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  1. Greater focus on the S for Social within ESG

    Date:
    Category: Opinions

    Employees of the Dutch asset manager Robeco are gradually returning to their familiar office environments, but the world has changed considerably in recent months. Robeco's COO Karin van Baardwijk has observed a remarkable shift within the ESG criteria that the group uses as its guideline: 'There is now a greater focus on the 'S' for Social.' Read the full discussion between Karin van Baardwijk and Vlerick's professor Xavier Baeten.

  2. Remuneration in turbulent times

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    Category: Opinions

    The crisis calls for contemplation. Decisions that directors take now can help to make companies future-proof, with the added benefit of strongly embedding them in society. Professor Xavier Baeten argues that it would be courageous to take advantage of this crisis to rethink corporate remuneration policies. Not so we can still pay bonuses in spite of everything, but in order to bring them much more into line with the company's strategy.

  3. The end of social media (as we know it)

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    Category: Opinions

    Due to the current health crisis, our lives have become digitalized at an overwhelming speed. Despite of this new digital literacy, we have also developed new, potentially more demanding needs for satisfying digital connectivity. According to Professor Fredrik Hacklin, we may not necessarily experience a fatigue from the digital medium per se, but simply from the type of content. We seem to be on a transition of silently moving away from a one-to-many based social media, broadcasting easy-to-consume content, that is of mere informative intent and accessible to a large audience. Instead, we are embracing one-to-one or one-to-fewer interaction: direct connection, longer periods of engagement, deeper levels of insight.

  4. How can supply chains recover from the Covid-19 bullwhip?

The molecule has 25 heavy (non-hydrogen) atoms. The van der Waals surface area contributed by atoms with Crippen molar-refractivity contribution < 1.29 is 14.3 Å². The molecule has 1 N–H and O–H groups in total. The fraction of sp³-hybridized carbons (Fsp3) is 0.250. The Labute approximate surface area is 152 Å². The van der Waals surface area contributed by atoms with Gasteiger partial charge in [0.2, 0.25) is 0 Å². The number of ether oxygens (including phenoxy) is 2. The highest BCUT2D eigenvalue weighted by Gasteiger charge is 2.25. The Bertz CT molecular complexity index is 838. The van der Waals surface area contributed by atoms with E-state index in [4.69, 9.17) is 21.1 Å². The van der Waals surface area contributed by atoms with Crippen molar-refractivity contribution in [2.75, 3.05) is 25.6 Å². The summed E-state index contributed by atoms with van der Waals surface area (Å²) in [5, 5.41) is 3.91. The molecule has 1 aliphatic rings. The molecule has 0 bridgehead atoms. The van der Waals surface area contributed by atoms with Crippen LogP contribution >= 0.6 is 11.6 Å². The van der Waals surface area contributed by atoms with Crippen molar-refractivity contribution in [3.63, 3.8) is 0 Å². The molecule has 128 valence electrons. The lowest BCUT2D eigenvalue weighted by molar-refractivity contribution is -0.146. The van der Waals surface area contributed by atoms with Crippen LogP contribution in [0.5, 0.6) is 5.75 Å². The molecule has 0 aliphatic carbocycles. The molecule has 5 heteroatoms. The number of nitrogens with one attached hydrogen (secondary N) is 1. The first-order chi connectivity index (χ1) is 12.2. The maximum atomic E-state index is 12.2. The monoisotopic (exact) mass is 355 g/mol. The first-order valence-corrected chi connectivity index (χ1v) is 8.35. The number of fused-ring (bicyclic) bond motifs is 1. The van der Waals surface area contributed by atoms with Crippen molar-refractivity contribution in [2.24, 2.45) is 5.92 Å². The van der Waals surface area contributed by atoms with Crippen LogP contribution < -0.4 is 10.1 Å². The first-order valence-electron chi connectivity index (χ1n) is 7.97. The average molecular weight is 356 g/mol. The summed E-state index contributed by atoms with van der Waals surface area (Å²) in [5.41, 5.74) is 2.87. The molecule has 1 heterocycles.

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    Category: Opinions

    Even a small but sudden change in consumer demand may lead to large demand variations upstream. This bullwhip effect is observed in today’s supply chains. The inventory dynamics downstream in the supply chain will determine how the recovery from the Covid-19 bullwhip will look like. At the same time, it is vital to keep an eye to our upstream supply companies, as they should remain resilient to the large swings in demand. If they collapse, it will create supply shortages and prevent us from fully taking advantage of the market recovery when demand picks up again.

  5. The digital CFO: 10 key steps to success

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    Category: Opinions

    Covid-19 has forced companies to accelerate their digitisation efforts. Further digitisation is necessary because it allows us to do things smarter, faster and cheaper, thus boosting our productivity. However, a recent CFO study shows that the productivity of most finance departments has decreased by 60% to 80% since the start of this pandemic. Covid-19 has been the first real test of how far finance departments have progressed in their digital transformation. So, we can learn a lot from successful digital CFOs. Professor Kristof Stouthuysen explains the road to digital success in 10 key steps.